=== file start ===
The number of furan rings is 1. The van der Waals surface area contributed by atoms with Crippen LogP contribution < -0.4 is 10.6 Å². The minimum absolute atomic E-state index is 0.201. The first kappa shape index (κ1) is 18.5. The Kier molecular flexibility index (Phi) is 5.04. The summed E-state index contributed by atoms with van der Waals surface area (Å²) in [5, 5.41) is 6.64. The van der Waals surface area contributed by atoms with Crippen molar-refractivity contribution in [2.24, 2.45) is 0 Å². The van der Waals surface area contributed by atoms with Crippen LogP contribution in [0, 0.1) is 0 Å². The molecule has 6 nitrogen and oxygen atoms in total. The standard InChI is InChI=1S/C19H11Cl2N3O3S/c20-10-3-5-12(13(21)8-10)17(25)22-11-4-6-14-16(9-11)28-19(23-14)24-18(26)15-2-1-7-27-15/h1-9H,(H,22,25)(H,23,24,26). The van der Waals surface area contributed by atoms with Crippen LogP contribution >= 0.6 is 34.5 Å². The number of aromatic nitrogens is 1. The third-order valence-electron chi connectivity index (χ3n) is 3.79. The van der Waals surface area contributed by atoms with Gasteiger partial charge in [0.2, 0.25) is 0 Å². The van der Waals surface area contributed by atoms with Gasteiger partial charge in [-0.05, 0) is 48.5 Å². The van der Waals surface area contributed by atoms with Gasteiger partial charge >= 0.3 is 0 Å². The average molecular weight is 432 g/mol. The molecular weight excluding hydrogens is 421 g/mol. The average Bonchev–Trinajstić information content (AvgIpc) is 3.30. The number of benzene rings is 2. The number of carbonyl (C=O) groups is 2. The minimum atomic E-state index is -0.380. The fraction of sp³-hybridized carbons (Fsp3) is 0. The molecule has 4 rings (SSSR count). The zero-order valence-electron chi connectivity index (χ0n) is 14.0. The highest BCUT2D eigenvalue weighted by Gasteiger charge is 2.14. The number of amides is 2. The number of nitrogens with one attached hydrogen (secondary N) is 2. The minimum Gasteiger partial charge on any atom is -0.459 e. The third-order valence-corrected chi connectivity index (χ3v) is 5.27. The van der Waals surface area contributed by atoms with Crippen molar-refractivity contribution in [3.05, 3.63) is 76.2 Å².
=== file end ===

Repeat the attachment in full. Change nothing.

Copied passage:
The number of furan rings is 1. The van der Waals surface area contributed by atoms with Crippen LogP contribution < -0.4 is 10.6 Å². The minimum absolute atomic E-state index is 0.201. The first kappa shape index (κ1) is 18.5. The Kier molecular flexibility index (Phi) is 5.04. The summed E-state index contributed by atoms with van der Waals surface area (Å²) in [5, 5.41) is 6.64. The van der Waals surface area contributed by atoms with Crippen molar-refractivity contribution in [2.24, 2.45) is 0 Å². The van der Waals surface area contributed by atoms with Crippen LogP contribution in [0, 0.1) is 0 Å². The molecule has 6 nitrogen and oxygen atoms in total. The standard InChI is InChI=1S/C19H11Cl2N3O3S/c20-10-3-5-12(13(21)8-10)17(25)22-11-4-6-14-16(9-11)28-19(23-14)24-18(26)15-2-1-7-27-15/h1-9H,(H,22,25)(H,23,24,26). The van der Waals surface area contributed by atoms with Crippen LogP contribution >= 0.6 is 34.5 Å². The number of aromatic nitrogens is 1. The third-order valence-electron chi connectivity index (χ3n) is 3.79. The van der Waals surface area contributed by atoms with Gasteiger partial charge in [0.2, 0.25) is 0 Å². The van der Waals surface area contributed by atoms with Gasteiger partial charge in [-0.05, 0) is 48.5 Å². The van der Waals surface area contributed by atoms with Gasteiger partial charge >= 0.3 is 0 Å². The average molecular weight is 432 g/mol. The molecular weight excluding hydrogens is 421 g/mol. The average Bonchev–Trinajstić information content (AvgIpc) is 3.30. The number of benzene rings is 2. The number of carbonyl (C=O) groups is 2. The minimum atomic E-state index is -0.380. The fraction of sp³-hybridized carbons (Fsp3) is 0. The molecule has 4 rings (SSSR count). The zero-order valence-electron chi connectivity index (χ0n) is 14.0. The highest BCUT2D eigenvalue weighted by Gasteiger charge is 2.14. The number of amides is 2. The number of nitrogens with one attached hydrogen (secondary N) is 2. The minimum Gasteiger partial charge on any atom is -0.459 e. The third-order valence-corrected chi connectivity index (χ3v) is 5.27. The van der Waals surface area contributed by atoms with Crippen molar-refractivity contribution in [3.05, 3.63) is 76.2 Å².